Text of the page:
Wednesday, 21 February 2018

February- Launch of the Reserve’s New Events Programme

February may have been cold but it was full steam ahead on the reserve! We undertook beach cleans at the far north of the reserve, Goswick Black Rocks (supported by Coast Care), and to the far south at Budle Bay. Half term was busy, as expected on Holy Island, despite the inclement weather. We celebrated our love of birds on Valentine’s Day and continued the theme of ‘Love Bids’ for 4 days. We spent time with around 330 visitors, highlighting the wonderful array of wildlife that inhabit the reserve.

Photo courtesy of Lindisfarne NNR volunteer, ©Ceris Aston. 

We provided binoculars, telescopes and identification advice for the watching of birds on the Rocket field. Additionally, we enjoyed bird crafts and games designed to educate visitors of all ages about the resident and migratory birds of Lindisfarne. All of the activities were focused on key conservation issues and how visitors can help to support the protection of vulnerable species across the reserve.

Photo courtesy of Lindisfarne NNR volunteer, ©Ceris Aston.

For information regarding upcoming events contact the Reserve Manager:

Wednesday, 31 January 2018

Cetacean & Sea Bird Survey

After the snow, sleet and ice of recent weeks, it came as a relief to be welcomed by blue skies and sunshine for the cetacean and bird survey last Thursday. Eleven volunteers gathered in the hopes of spotting whales or dolphins off the eastern rocky shore of the reserve, in an event organised by Coast Care and Natural England.
Photo © Anna Chouler (Coast Care)

Sporting binoculars and telescopes and well bundled up in layers, we separated into pairs and perched at intervals along the coast. Partner One scanned the sea for ten minutes, in slow steady sweeps, while Partner Two sat poised, pencil and clipboard at the ready for the call – any moment now - ‘Dolphins at two o’clock!’ Every ten minutes, we alternated.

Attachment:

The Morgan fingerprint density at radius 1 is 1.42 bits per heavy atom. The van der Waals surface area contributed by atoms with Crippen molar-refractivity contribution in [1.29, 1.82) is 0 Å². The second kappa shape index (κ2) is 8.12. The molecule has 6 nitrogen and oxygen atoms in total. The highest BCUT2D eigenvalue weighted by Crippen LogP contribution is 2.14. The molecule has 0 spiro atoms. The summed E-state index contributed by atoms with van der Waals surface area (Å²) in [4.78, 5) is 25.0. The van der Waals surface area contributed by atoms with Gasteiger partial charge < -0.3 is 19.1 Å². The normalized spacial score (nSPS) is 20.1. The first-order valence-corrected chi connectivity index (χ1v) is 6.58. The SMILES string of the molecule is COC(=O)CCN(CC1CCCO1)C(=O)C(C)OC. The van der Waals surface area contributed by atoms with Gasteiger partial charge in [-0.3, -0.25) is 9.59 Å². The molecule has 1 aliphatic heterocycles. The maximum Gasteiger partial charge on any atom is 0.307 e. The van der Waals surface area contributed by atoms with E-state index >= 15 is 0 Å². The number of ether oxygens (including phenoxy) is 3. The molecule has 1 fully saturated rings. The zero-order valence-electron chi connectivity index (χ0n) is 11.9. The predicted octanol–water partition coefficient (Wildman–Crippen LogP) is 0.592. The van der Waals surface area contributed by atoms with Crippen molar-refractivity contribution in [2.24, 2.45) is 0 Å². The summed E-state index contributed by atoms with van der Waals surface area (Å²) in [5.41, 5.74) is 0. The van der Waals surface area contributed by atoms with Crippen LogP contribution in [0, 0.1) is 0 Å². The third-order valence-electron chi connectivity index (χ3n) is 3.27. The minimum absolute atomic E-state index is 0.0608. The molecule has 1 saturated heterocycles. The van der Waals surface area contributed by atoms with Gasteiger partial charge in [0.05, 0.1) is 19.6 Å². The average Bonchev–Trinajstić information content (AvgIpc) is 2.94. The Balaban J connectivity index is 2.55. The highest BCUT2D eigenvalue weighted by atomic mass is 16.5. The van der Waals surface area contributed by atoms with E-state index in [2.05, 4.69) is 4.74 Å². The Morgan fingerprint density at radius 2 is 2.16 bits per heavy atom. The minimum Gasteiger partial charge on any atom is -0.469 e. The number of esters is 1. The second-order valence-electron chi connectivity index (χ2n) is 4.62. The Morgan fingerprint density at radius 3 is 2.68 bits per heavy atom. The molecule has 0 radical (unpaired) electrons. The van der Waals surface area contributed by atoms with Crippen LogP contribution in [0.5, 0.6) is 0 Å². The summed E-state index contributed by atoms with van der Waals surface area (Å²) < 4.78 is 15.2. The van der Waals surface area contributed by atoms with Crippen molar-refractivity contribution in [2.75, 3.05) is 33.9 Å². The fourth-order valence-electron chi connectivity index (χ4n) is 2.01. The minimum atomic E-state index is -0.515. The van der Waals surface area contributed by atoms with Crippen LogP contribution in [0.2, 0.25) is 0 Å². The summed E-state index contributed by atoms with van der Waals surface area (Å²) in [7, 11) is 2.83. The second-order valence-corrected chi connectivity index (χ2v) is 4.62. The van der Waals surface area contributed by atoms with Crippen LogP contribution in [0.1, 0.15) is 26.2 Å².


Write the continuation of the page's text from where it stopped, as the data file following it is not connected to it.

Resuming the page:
Photo © Anna Chouler (Coast Care)

My partner Philip, who took part in the cetacean identification training earlier in the week, shared some of his newfound knowledge. The four species we were most likely to spot in Northumberland were the bottlenose dolphin, the harbour porpoise, the white-beaked dolphin and the minke whale. The harbour porpoise is the smallest of our local cetaceans and have more triangular and less curved fins than the other three. Different sizes are hard to make out through binoculars and against a backdrop of sea. Bottlenose dolphins will attack harbour porpoises (savages with a smile). White-beaked dolphins are rarely seen near shore waters – locally, they are resident at Farnes’ Deep. On our shared clipboard we had a handout with pictures and descriptions of UK cetaceans. We were ready.
Me in action!

Photo © Anna Chouler (Coast Care)

Over the next two and a half hours, we discovered several things that can appear suspiciously like cetacean dorsal fins to the hopeful eye, including rocks, birds and buoys. We did not, however, spot any actual whales or dolphins. And this, it seems, is the common experience amongst cetacean spotters. Oh whale.*

It would be hard to complain. Sitting by the sea on a bright clear day, with views of Bamburgh Castle and the Farne Islands, it felt as though any cetaceans would have been a mere bonus. The sea and skies were far from empty, with bird sightings to delight both the birder and the novice. Dark-bellied Brent geese flew low, and settled to eat on the shoreline; oystercatchers strode through the shallows, then skimmed the water as they moved onwards; a tall heron waited; curlews waded and called their names; and a group of huddled golden plovers baffled the non-birders until expert David helped us out.
Dark-bellied Brent geese as they flew over the surveyors
Photo © Anna Chouler (Coast Care)

As far as cetacean surveying events without any cetaceans go, it was a good one. And who knows? – maybe next time.

Tips for a cetacean survey:

  • Bring binoculars and scan the water slowly
  • Dress for the weather
  • The best time for cetacean watches In the North Sea is March-June  

  • Look for a day that is overcast and not too sunny – else sunlight will reflect on the water
  • Hope for calm seas
  • Watch out for feeding birds – cetaceans are often found in the same areas of sea
  • Don’t expect to see anything – but enjoy it if you do
  • More information on cetacean spotting at ORCA
*I couldn’t resist the pun. It was on porpoise.
Blog entry By Ceris Aston (Lindisfarne NNR Volunteer)